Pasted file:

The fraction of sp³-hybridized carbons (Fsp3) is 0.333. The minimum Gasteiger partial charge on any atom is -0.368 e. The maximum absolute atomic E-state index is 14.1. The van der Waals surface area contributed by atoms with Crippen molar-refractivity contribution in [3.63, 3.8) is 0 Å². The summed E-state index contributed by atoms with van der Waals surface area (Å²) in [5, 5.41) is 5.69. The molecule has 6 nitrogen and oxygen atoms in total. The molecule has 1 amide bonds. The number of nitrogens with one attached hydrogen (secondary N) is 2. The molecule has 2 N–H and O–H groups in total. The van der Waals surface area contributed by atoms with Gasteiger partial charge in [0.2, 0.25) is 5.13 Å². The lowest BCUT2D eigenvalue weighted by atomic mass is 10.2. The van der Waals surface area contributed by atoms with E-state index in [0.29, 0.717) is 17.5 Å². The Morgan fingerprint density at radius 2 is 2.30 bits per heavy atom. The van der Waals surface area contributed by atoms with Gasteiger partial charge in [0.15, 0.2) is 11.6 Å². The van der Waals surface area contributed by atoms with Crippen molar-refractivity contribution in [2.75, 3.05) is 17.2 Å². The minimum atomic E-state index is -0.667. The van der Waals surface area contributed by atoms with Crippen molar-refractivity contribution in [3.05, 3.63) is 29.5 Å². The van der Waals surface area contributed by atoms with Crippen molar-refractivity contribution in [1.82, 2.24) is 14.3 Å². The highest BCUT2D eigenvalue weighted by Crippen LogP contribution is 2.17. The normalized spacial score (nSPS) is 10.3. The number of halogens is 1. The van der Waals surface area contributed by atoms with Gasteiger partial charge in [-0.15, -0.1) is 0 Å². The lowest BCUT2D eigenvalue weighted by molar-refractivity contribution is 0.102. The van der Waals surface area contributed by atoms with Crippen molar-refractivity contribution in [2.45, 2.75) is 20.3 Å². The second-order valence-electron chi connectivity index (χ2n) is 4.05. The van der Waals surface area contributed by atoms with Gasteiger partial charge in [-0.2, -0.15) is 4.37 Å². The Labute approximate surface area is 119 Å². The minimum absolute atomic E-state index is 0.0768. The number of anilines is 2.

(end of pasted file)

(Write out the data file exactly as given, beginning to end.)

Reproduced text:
The fraction of sp³-hybridized carbons (Fsp3) is 0.333. The minimum Gasteiger partial charge on any atom is -0.368 e. The maximum absolute atomic E-state index is 14.1. The van der Waals surface area contributed by atoms with Crippen molar-refractivity contribution in [3.63, 3.8) is 0 Å². The summed E-state index contributed by atoms with van der Waals surface area (Å²) in [5, 5.41) is 5.69. The molecule has 6 nitrogen and oxygen atoms in total. The molecule has 1 amide bonds. The number of nitrogens with one attached hydrogen (secondary N) is 2. The molecule has 2 N–H and O–H groups in total. The van der Waals surface area contributed by atoms with Gasteiger partial charge in [0.2, 0.25) is 5.13 Å². The lowest BCUT2D eigenvalue weighted by atomic mass is 10.2. The van der Waals surface area contributed by atoms with E-state index in [0.29, 0.717) is 17.5 Å². The Morgan fingerprint density at radius 2 is 2.30 bits per heavy atom. The van der Waals surface area contributed by atoms with Gasteiger partial charge in [0.15, 0.2) is 11.6 Å². The van der Waals surface area contributed by atoms with Crippen molar-refractivity contribution in [2.75, 3.05) is 17.2 Å². The minimum atomic E-state index is -0.667. The van der Waals surface area contributed by atoms with Crippen molar-refractivity contribution in [3.05, 3.63) is 29.5 Å². The van der Waals surface area contributed by atoms with Crippen molar-refractivity contribution in [1.82, 2.24) is 14.3 Å². The highest BCUT2D eigenvalue weighted by Crippen LogP contribution is 2.17. The normalized spacial score (nSPS) is 10.3. The number of halogens is 1. The van der Waals surface area contributed by atoms with Gasteiger partial charge in [-0.15, -0.1) is 0 Å². The lowest BCUT2D eigenvalue weighted by molar-refractivity contribution is 0.102. The van der Waals surface area contributed by atoms with Crippen molar-refractivity contribution in [2.45, 2.75) is 20.3 Å². The second-order valence-electron chi connectivity index (χ2n) is 4.05. The van der Waals surface area contributed by atoms with Gasteiger partial charge in [-0.2, -0.15) is 4.37 Å². The Labute approximate surface area is 119 Å². The minimum absolute atomic E-state index is 0.0768. The number of anilines is 2.